UK Men's Basketball

South Carolina dominates Cats

COLUMBIA, S.C. — Kentucky big man Patrick Patterson saluted Devan Downey as the "X factor" in South Carolina's 77-59 victory over the Cats Wednesday night.

"When he has the ball in his hands, magic happens," Patterson said.

Downey and his teammates certainly made Kentucky disappear in this competition for first place in the Southeastern Conference Eastern Division.

Downey the magician had plenty of lovely assistants. South Carolina's unheralded front line led the Gamecocks to a school record 16 blocked shots. That combination of inside-outside excellence made UK's competitive spirit go — poof!

"I'm speechless," Downey said of the blocks. "It seemed like every time they threw it down low, we were starting a fast break."

At times, South Carolina toyed with Kentucky. With its most lopsided victory over a UK team, the Gamecocks improved to 9-4 in the SEC, and 20-6 overall.

Kentucky fell to 19-9 overall and 8-5 in the SEC. The Cats dropped into a second-place tie with Florida.

Sophomore Sam Muldrow led South Carolina's block party with a career-high seven. Dominique Archie equalled his career-high with four.

While noting that the stars shined as expected for both teams, South Carolina Coach Darrin Horn said, "I really think the 'bigs' were the difference. ... I challenged Sam last night in the film room. I don't know if I've ever had a player respond so well as Sam Muldrow did tonight."

South Carolina blocked eight shots in each half of a seamless performance. Kentucky never led and trailed by as much as 28.

Asked whether he'd ever seen so many blocked shots, UK's best shot blocker, Perry Stevenson said, "I have, but not since high school."

Patterson led Kentucky with 28 points, almost all meaningless in determining the outcome. The Cats trailed by at least 16 points over the final 25:38. Jodie Meeks added 18.

South Carolina dominated the first half, as reflected in a 46-28 lead at intermission. That marked Kentucky's second-largest deficit of the season. Only Miami's 46-26 lead after the first half had been greater.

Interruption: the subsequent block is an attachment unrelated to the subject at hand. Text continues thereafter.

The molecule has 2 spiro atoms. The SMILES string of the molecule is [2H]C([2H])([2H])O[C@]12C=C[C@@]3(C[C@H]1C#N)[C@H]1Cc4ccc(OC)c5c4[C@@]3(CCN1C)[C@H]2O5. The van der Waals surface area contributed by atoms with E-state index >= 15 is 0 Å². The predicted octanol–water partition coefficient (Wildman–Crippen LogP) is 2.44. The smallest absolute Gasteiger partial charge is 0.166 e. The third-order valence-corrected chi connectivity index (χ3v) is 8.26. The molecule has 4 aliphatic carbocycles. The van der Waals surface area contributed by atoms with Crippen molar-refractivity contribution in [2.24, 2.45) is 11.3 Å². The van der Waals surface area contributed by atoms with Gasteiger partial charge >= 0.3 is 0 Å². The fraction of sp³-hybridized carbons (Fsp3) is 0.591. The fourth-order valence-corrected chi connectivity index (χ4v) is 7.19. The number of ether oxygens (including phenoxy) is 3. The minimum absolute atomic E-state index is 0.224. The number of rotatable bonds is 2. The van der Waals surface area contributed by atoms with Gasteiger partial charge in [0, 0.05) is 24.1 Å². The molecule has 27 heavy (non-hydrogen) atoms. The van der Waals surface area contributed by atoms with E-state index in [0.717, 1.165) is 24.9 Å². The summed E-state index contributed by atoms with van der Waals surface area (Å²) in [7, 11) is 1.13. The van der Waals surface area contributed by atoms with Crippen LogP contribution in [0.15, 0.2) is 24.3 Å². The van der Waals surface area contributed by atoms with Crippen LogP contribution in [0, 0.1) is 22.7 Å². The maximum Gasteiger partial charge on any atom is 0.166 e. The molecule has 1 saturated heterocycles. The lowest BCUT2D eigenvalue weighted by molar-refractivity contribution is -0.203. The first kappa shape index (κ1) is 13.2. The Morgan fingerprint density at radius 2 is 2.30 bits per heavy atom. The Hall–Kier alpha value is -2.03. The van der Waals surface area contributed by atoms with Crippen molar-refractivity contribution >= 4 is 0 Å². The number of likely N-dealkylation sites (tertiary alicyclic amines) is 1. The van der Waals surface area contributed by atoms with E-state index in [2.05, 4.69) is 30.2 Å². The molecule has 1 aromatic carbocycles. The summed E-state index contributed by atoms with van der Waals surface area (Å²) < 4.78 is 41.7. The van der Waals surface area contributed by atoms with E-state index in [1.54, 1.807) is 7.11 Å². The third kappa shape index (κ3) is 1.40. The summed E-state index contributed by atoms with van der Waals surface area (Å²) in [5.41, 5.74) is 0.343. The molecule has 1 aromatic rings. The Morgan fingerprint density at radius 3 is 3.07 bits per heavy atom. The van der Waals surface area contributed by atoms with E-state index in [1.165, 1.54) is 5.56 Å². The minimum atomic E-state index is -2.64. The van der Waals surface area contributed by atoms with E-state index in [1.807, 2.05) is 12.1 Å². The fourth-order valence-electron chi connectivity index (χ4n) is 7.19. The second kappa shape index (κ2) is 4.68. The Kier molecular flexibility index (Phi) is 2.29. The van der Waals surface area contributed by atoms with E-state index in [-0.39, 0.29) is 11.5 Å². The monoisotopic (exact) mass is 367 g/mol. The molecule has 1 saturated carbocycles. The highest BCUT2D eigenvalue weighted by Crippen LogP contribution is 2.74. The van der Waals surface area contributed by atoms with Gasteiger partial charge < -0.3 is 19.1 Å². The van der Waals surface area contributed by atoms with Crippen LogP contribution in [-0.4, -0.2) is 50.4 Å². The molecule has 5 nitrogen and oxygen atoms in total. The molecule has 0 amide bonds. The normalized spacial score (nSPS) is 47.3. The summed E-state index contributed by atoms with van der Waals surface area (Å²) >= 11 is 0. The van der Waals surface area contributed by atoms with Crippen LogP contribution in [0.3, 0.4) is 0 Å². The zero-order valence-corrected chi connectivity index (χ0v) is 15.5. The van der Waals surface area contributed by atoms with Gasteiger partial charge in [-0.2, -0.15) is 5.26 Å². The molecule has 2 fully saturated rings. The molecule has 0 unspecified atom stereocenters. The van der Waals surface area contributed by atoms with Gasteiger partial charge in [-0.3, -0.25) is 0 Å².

The big lead was no fluke. With Downey at the trigger, South Carolina shot holes in UK's usually stout defense. The Gamecocks made 50 percent of their first-half shots against a defense ranked seventh nationally in limiting opponents' shooting accuracy.

"We didn't take it personal enough," UK Coach Billy Gillispie said of his team's inadequate defense.

If any position reflected the disparity in production this night, it was point guard.

Downey played with cool efficiency in dominating UK's point rotation of Michael Porter and DeAndre Liggins.

"You saw one (team) with one (point guard), and you saw one without," Gillispie said.

Porter had no assists and five turnovers in 11 fitful minutes. Liggins had seven assists (a career high against an SEC opponent), but he also missed all six of his shots and committed three turnovers.

When asked whether he went into the game sensing an advantage, an incredulous Downey said, "Are you serious? Every time, I think I'm the best point guard on the floor."

Downey, who had 21 points, five assists and five steals (and one turnover in 34 minutes), made his superiority show early and often. He penetrated and pitched to Archie for a three-pointer that put South Carolina ahead 12-6. The day before, Gillispie lamented that his team lacked a penetration-and-pitch guy to set up open shots.

Three minutes later, South Carolina had a five-shot trip downcourt. That reflected UK's struggle to complete its defense with rebounds.

Later, Downey picked the ball from Porter, one of the point guard's four first-half turnovers.

Gillispie sent in Liggins, who promptly threw a post feed too high for Patterson.

The nadir came after a Kentucky timeout with 5:51 left. Archie stole a Porter pass and drove to a layup.

Then Patterson missed a dunk.

The second half, if anything, continued the downward spiral. UK committed turnovers on its first three possessions. Particularly painful to watch was Downey again taking the ball from Porter and cruising to a layup. That sprung Liggins off the bench 64 seconds into the half.

Downey called it the most fun he's had in a game for South Carolina.

And he wasn't surprised.

"I always say, if we go out and play like we can play, we can beat teams by a pretty good margin," he said.